During the 2012-13 fiscal year, the state removed the penalties associated with the 2007 school consolidation law. Since 2013, 33 Maine towns have withdrawn from the regional school units they joined. Seven more towns are slated to withdraw from their regional districts on July 1, 2018, according to the Maine Department of Education.

McDonald came to RSU 13 after serving as the assistant superintendent the Belfast-area RSU 20, which at the time of his departure was going through a large withdrawal process.

He acknowledges that districts like RSU 13 and RSU 20 were not alone in their consolidation struggles. While finding cost savings is important, McDonald said, the statewide implementation of consolidation was “horrible.”

“[Consolidation] happened too fast, and it happened without much forethought to sort out the cultural and social aspects apart from education that would have to be reckoned with in order to make [consolidation] successful,” McDonald said.

‘Schools of Our Future’

In 2016, RSU 13 restructured its schools — a move that the school board had been planning since the year before McDonald’s arrival.

The split high school was unified into one grade nine through 12 school in Rockland called simply Oceanside High School. Oceanside Middle School, located in Thomaston, serves as the only middle school for the district serving students in grades six through eight. Thomaston, Rockland and Cushing each have their own K-5 schools.

Once the high school became a traditional 9-12 school, students said Oceanside began to feel more like a unified high school. “I feel like we missed out on a year of high school our freshman year,” Kaewthong said.

“Being a freshman at [Oceanside West] we lost so many opportunities,” Hamlin said. “It was just a hassle. So having everyone here is a lot more convenient and makes sense.”

The consolidation of South Thomaston’s elementary school, Gilford Butler, and Owls Head’s elementary school, Owls Head Central School, into the Ash Point Community School will make the school reorganization complete.

Construction costs for the Ash Point Community School are being paid with a $23.3 million bond passed by voters last year, which also includes funding for an overhaul of Oceanside High School and Oceanside Middle school.

The district will start repaying the bond in 2021, at a cost of $1.5 million annually, though the cost will be covered by savings the district has found through reducing the number of facilities and upgrading the district’s energy systems. Those savings total about $2.5 million per year, McDonald said.

The facilities upgrades are part of a larger vision unveiled by the district about three years ago. The plan, called “Schools of Our Future,” is the comprehensive vision that the district needed, Andrews said.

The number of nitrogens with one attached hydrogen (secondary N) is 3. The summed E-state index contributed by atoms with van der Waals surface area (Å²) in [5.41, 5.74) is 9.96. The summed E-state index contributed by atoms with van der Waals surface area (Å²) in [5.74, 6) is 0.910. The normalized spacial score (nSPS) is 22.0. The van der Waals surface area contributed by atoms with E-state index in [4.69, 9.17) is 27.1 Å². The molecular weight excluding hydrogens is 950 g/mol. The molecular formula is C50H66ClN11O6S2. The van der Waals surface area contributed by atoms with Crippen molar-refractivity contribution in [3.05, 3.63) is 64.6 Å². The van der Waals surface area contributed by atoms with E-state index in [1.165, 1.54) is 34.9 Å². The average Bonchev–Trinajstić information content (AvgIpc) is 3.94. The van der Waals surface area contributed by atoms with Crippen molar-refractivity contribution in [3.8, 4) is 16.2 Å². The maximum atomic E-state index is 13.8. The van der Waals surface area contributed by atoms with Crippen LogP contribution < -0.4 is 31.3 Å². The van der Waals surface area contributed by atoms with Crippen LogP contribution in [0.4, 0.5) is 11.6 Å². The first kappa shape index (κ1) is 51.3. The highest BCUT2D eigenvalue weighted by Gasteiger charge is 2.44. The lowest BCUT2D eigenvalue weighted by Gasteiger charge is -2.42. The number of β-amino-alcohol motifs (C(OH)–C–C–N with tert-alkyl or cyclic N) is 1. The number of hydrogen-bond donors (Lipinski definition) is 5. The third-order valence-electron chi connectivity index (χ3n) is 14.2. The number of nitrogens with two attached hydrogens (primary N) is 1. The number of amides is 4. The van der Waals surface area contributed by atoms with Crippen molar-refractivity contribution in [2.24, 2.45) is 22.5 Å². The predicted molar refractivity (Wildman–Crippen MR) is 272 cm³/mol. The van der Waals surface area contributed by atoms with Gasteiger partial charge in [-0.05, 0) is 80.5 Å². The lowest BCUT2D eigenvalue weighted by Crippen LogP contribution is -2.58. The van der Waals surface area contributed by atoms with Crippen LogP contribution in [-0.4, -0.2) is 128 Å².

Fitting on one double-sided piece of paper, in the Schools of Our Future plan, the district has outlined the facilities changes and upgrade projects along with the curriculum and instruction objectives RSU 13 is working to incorporate into its schools.

“[The plan] was clear and strong and smart and efficient,” Andrews said.

Considering the upheaval that RSU 13 had gone through, McDonald said the plan was well received. He feels this was due largely to the time officials took to gather input on what people wanted the school system to be and offer, as well as its focus on how it will directly benefit the education of students.

“I think it’s because we led with curriculum and instruction and what we want to do with the kids — not ‘How are we going to save money?’ but ‘What does this mean for your child?” McDonald said.

The curriculum initiatives are still in their infancy, but district officials are happy with early results.

At Oceanside High School, newly implemented academy tracks offer students the opportunity to specialize in a specific area and graduate with an endorsement. Academy offerings include the Liberal Arts Academy, Fisherman’s Academy and STEAM Academy.

First-year students coming into Oceanside High School participate in the freshman academy, which essentially creates an individualized program for each student in which their performance is charted and a focus is put on relationships between students and faculty

In a presentation to the Rockland City Council last month, McDonald said with this model, 85 percent of freshmen are passing all four core classes — up from 45 percent.

“The kids are super challenged and love it [at the high school], and that has not been the reputation of Oceanside or Rockland District High School before,” Andrews said. “If you want to take classes and do stuff you are super challenged and you are engaged, and it’s wonderful.”

Across the district, a focus is also being put on social and emotional learning practices, something McDonald has worked with as an administrator and an educator throughout his career.

At the core of this type of education model is relationships, according to McDonald. Social and emotional learning puts developing healthy communication and decision-making practices on par with academics.

“If a student is engaged, interested and they feel like they are supported and valued, they’re going to work much harder and feel much better about their educational opportunities,” McDonald said.

With the impending 15-month overhaul of Oceanside High School, the opening of a brand-new elementary school and new curriculum practices underway, McDonald said for now, RSU 13 is just trying to stay the course.

“Really, what we want to have are great schools,” McDonald said. “Schools that staff and students love to be in and schools that the communities are proud of.”

Despite all the challenges the district has faced, school pride is abundant, a quality that Freeman argues sets RSU 13 apart from neighboring school districts.

“I don’t think you look at a kid now and say, ‘Oh, he’s a Rockland kid,’ or ‘Oh, he’s a Thomaston kid.’ It’s just an Oceanside kid now,” Freeman said. “O-Side pride.”